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Paving the Path to Pyeongchang

This month, thousands of athletes will head to South Korea to showcase their skills in the 2018 Olympic Games. They've taken different paths. Some started in traditional Winter Games sports, like men's and women's ice hockey. Others developed their skills as runners, jumpers and throwers competing under the summer sun. But for many, the chance to develop their skills with world-class coaching in college, whether as a hockey player or a track athlete, opened the door to even greater opportunities. For a fortunate few, college athletics opened a door to Olympic glory. These are the stories of the paths that brought them to Pyeongchang.

More former NCAA student-athletes still have a chance to fight for medals in PyeongChang. On the heels of a Winter Olympics that featured more than 150 former NCAA student-athletes, nine more are participating in the Paralympics. The 2018 Winter Paralympics, a competition for physically disabled athletes, began on Friday, March 9, and will feature events in the disciplines of alpine skiing, biathlon, Nordic skiing, ice sledge hockey, snowboard and wheelchair curling. The events will be held over the course of 10 days at many of the same venues where the Olympians competed last month.

Student-Athletes at the Winter Olympics

148 incoming, current and former NCAA athletes are competing in the Winter Games. They represent 21 countries across 6 continents. These students studied at 63 universities from all 3 divisions. Read the List >>

The Experience

College athletics teaches hundreds of thousands of young people the skills needed to succeed each year, whether it's on the field, in the careers they pursue after their playing careers or, for a fortunate few, in competition among the world's best athletes in the Olympics. During their college careers, these athletes found a platform to develop their skills, build their confidence and understand how to compete on the international stage.

Medal pursuit continues in PyeongChang for paralympians

Nine former NCAA student-athletes are participating in the 2018 Winter Paralympics.

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Unfinished business prompts return to skeleton

His track success in college put Olympic gold in reach; now he’s looking for one more shot.

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Greenway to make history on U.S. Olympic hockey team

Boston U. junior is first African-American on U.S. roster.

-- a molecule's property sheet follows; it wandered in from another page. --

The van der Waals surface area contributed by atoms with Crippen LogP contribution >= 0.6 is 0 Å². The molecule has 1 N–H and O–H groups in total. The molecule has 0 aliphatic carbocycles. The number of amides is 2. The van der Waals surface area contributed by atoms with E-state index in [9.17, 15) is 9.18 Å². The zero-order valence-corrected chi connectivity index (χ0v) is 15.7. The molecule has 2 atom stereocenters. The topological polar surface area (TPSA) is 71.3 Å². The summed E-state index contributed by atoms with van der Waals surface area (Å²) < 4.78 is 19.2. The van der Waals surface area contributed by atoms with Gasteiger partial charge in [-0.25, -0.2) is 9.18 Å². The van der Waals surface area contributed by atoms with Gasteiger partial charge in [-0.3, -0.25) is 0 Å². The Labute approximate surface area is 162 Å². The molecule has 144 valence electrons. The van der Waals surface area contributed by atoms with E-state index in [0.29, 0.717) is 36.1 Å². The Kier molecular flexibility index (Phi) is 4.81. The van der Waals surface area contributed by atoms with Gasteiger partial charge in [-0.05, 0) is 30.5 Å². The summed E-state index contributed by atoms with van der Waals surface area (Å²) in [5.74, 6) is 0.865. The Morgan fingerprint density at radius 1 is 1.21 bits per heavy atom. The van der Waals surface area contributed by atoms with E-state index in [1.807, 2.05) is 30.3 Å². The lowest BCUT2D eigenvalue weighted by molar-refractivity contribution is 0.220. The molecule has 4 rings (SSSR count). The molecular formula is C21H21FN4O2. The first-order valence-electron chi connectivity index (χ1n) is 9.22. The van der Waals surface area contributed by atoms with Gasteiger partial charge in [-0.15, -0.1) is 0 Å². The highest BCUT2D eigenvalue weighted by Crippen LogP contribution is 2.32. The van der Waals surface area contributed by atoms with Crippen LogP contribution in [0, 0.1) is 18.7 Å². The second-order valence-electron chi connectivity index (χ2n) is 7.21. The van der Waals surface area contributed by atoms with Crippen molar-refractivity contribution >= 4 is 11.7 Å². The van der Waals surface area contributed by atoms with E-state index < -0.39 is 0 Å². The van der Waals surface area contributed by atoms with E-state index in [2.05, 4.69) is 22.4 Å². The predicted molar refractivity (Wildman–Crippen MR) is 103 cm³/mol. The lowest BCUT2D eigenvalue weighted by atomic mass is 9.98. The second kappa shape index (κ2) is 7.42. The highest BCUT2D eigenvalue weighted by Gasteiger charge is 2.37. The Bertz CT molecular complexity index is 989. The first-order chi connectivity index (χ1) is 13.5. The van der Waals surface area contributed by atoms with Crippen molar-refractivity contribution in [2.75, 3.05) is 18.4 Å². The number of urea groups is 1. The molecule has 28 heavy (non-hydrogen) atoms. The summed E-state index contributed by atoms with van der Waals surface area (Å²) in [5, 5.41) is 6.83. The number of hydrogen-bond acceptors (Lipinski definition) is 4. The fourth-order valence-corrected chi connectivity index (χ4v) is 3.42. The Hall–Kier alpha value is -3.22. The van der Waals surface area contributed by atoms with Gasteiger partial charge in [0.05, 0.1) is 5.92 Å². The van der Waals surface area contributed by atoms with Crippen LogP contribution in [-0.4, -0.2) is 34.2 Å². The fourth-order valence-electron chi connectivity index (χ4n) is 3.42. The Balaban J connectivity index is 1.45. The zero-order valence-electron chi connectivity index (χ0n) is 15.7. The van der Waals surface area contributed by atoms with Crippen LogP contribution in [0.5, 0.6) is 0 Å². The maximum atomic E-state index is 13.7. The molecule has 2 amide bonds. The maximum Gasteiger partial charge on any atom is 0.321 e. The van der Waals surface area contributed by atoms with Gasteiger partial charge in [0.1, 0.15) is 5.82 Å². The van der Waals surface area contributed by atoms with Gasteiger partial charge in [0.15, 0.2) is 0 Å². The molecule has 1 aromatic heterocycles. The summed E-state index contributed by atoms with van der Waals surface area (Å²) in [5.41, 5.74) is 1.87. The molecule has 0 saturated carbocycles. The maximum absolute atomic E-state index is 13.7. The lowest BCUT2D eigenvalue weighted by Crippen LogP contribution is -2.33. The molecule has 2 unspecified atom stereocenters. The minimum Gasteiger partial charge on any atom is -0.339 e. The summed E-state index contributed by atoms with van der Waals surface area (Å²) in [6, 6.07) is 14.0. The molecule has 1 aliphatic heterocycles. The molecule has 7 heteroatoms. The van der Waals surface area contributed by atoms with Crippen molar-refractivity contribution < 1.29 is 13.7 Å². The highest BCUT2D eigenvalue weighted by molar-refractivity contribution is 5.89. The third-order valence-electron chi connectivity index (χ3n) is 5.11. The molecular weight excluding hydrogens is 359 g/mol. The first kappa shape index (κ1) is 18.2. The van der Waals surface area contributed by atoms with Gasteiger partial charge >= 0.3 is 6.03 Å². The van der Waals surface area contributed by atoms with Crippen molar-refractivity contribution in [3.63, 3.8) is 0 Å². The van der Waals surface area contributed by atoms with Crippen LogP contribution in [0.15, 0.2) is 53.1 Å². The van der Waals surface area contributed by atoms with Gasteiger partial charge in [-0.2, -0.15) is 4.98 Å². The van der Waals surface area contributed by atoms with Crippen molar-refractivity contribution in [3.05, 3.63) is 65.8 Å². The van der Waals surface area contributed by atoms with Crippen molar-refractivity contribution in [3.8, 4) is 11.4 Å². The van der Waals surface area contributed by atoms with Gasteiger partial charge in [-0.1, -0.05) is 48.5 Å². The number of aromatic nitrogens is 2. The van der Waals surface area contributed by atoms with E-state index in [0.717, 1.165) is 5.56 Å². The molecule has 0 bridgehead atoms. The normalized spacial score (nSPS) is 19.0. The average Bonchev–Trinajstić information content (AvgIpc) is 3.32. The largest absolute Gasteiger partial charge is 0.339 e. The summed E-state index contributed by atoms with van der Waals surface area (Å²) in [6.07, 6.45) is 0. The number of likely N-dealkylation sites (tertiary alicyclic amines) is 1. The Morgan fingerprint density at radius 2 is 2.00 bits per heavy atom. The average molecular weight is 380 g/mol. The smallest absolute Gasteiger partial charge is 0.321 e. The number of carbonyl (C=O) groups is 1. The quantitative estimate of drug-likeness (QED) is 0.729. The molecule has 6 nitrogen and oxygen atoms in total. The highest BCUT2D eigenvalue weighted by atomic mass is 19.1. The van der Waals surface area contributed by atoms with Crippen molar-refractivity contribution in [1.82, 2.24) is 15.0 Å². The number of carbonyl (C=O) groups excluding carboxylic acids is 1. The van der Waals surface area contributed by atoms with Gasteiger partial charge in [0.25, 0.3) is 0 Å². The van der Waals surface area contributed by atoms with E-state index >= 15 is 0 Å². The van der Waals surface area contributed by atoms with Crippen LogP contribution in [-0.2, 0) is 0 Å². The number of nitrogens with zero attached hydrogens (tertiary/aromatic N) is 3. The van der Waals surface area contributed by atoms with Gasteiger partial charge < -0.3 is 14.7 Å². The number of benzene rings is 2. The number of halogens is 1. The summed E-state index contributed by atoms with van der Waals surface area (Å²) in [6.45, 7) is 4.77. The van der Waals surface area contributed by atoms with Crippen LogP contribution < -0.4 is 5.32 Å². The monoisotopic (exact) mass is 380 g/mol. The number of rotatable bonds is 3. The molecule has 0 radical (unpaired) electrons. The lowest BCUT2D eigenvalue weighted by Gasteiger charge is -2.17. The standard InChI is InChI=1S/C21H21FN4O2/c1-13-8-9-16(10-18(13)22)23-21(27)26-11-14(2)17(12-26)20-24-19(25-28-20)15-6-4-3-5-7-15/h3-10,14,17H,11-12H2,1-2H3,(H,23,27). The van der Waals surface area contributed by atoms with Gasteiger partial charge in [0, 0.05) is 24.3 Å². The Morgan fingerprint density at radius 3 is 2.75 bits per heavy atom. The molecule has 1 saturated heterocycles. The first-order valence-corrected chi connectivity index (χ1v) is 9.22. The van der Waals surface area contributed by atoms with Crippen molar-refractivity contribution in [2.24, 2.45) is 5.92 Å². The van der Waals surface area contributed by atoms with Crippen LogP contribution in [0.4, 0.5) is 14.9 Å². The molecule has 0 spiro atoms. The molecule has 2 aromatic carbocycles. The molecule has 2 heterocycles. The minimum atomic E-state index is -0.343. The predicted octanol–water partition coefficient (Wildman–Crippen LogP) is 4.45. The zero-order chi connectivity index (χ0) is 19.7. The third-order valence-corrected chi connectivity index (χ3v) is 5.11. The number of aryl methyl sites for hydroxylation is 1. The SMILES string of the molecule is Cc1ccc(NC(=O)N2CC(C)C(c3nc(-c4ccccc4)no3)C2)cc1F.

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Weinstock set for first Olympic experience

Track success at Brown opened the door to a spot on U.S. bobsled team.

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U.S. hockey's Duggan is a born leader

Wisconsin grad’s leadership role included a fight for equality.

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Biathlete world champion makes history with help of wife and baby

Former Vermont skier built momentum for Olympics with a historic biathlon win.

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What Student-Athletes Can Receive

When college athletes compete on the international stage, questions naturally arise about the support they are able to receive to help them in their quest for Olympic glory. Here are answers to some of those questions.

 

Do student-athletes have to pay their own way to the Olympics if they're competing?

College athletes have a few options for helping to cover actual and necessary expenses to compete in the Olympics. For example, they can accept funds for actual and necessary expenses from either the national governing body or their NCAA school.

Can college athletes accept prize money at the Olympics?

College athletes who are representing their country may accept prize money from their country's Olympics governing body (in the United States, that would be the United States Olympic Committee). There is no limit to the award money that the governing body can provide for the Olympics.

Can families crowdfund to travel to the Olympics to watch their college athletes compete?

For families of collegiate Olympians, crowdfunding for actual and necessary expenses (including travel) from outside sources, including directly from a commercial organization, is allowed. However, boosters, agents and professional sports organizations may not make donations to a family's crowdfunding site. Generally speaking, the NCAA waiver process is available to schools that would like boosters to be able to contribute to those funds, and those waivers are handled on a case-by-case basis.

What if the semester starts while the student-athlete is competing in Pyeongchang?

Participating in the Olympics may require student-athletes to balance academic demands with the opportunity to compete on an international level. NCAA rules require that member schools have policies in place for missed class time. However, each school will work on an individual basis with its student-athletes who are Olympians.

Winter Games in Real Time

Follow along for Olympic updates from student-athletes and the schools they represent.